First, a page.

Rapping has given voice to the marginalised and democratized music but has it enabled the poor to see beyond the glamorous corridors of Bollywood?
Kabir | The New Leam
[dropcap]T[/dropcap]he life of an underdog who rises from rags to riches has always made good content for a commercially hit Bollywood flick. The trailer launch of Zoya Akhtar’s Gully Boy has garnered popularity for the soon to be released film. The story talks about the life of a slum rapper from Dharavi who makes it big irrespective of the odds. Apna Time Ayega is a rap song from the film that is becoming immensely popular. The popularity of films that are based on the troubled lives of underdogs who make it big in their lives despite the odds, have always resonated with the sensibilities of the masses. The film carefully talks about the popularity of the rap genre and the way in which it is becoming the art form that marginalised people are using to make their voice audible. But what needs to be understood here is that rapping as music form did not originate in the nation but has its roots in the African-American music that was generated as a form of peaceful yet impactful resistance against racialism and white hegemony.Today we see the emergence of many slum rappers who are creating rap songs about their own plight, the state of politics in the nation and the dreams of young men and women. Rap for them has made music and expression democratic.
Uth ja apni rakh se
Tu ud jaa ab talaash mein
Parwaaz dekh parwane ki,
Aasmaan bhi sar uthaega
Aayega apna time aayega
(Rise above your ashes, fly in search of your dreams.
The sky too shall raise its head for the high flyer, our time will come)
If one were to look at the history of Rap music in the world, one would find that it originally started as a form of protest and expressing dissent against discrimination and racism by African-American artists. The music/poetry that marks the starting of Rap music in the world is in the context of the marginalisation and hardships that they faced in racist American societies where their music allowed them an outlet for their anger and frustration. But while Rap music did start with the agony of a specific community, its popularity spread to other communities too and it became one of the most popular genres of music in the world today.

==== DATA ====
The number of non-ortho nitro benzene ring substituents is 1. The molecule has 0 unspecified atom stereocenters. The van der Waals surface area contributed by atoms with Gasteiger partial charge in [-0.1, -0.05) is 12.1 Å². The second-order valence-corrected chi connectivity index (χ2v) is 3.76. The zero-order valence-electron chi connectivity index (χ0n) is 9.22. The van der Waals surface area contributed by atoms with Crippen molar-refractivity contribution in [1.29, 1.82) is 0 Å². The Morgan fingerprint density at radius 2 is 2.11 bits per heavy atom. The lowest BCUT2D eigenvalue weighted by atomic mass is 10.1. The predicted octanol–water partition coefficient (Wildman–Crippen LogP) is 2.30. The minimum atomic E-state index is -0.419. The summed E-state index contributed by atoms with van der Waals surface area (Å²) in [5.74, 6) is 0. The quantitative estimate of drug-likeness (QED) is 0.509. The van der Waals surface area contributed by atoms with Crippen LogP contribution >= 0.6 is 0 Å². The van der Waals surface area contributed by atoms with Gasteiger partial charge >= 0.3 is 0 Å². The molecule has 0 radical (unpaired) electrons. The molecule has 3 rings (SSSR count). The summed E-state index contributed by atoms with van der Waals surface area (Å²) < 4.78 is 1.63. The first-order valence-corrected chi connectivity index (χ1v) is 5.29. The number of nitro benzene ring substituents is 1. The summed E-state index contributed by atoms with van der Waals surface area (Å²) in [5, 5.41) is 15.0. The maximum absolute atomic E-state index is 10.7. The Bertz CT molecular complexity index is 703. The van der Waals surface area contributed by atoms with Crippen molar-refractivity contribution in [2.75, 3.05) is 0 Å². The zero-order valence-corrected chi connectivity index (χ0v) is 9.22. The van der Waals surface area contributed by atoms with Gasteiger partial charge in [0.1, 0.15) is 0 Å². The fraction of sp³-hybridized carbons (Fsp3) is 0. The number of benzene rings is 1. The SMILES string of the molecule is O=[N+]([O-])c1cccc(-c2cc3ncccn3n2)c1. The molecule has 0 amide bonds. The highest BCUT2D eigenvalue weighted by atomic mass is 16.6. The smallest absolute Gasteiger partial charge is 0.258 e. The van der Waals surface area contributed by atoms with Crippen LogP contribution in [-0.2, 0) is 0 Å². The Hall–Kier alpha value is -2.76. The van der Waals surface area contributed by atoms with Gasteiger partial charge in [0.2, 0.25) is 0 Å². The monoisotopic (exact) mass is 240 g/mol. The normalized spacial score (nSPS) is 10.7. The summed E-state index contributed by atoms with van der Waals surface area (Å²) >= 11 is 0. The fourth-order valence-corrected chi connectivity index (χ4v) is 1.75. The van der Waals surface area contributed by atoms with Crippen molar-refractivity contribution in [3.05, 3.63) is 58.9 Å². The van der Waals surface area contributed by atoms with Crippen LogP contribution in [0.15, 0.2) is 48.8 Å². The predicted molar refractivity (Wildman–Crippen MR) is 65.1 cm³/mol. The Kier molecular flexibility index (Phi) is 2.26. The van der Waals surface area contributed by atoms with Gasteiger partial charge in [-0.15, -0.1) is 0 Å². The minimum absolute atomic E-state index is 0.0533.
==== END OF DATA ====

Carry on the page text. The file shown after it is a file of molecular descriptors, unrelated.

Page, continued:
When an American artist named Eminem became the first white man to be so polished in his rapping- the genre had become free from being seen as merely a form of African-American art. The world became a fan of Eminem’s music and India jumped into the Rap bandwagon in the 1990s. The 1990s did see a range of Indian artists trying their hand at rapping but the movement soon died out only to make its presence felt in a big way a decade later. When the Punjabi culture became predominant in Bollywood and many music directors in Bollywood looked for inspiration in Hip- Hop, we soon saw the emergence of Bombay Rockers asking us to ‘Rock The Party’ and Hard “Ek Glassey” Kaur.
At the heart of India’s capital was the inclination for Punjabi culture and the affection for upbeat rhythm and thus it had become the hotbed for the rise of hip-hop and rock music. A Yo-Yo Honey Singh came into existence. The popularity that Honey Singh got implied that his songs played at every wedding function, in night clubs and in parties throughout towns and cities. Films also began introducing party versions of Honey Singh’s popular songs and it became almost a given that if a film had to win the audiences over, it couldn’t do without his songs. Honey Singh was riding the wave of success and with him many other rappers came on the music scene in India like Badshah. When Honey Singh took a sabbatical for rehabilitation, it was Badshah who became too popular. If one sees the lyrics of most of their songs, one would see that they all speak about a life of affluent means, vulgar luxury and comfort that are too far away from the lives of the masses in the country. They speak about the blue eyes that hypnotize, the infinite party hours, huge cars and beautiful girls that can be impressed with a display of money.
The way that rap music has propelled in the nation and the level of fame that it has got can be attributed to its rhythmic beats and lyrics that seem to pull out the listener from the agonies of real living. Situated amid a pile of muck, without drinking water or facilities for sanitation, no healthcare or schooling – Rap music has won over the young living in India’s poorest slums. Rap music has become so popular in India’s slums that new rap voices are coming from them, especially in slums of Delhi and Mumbai.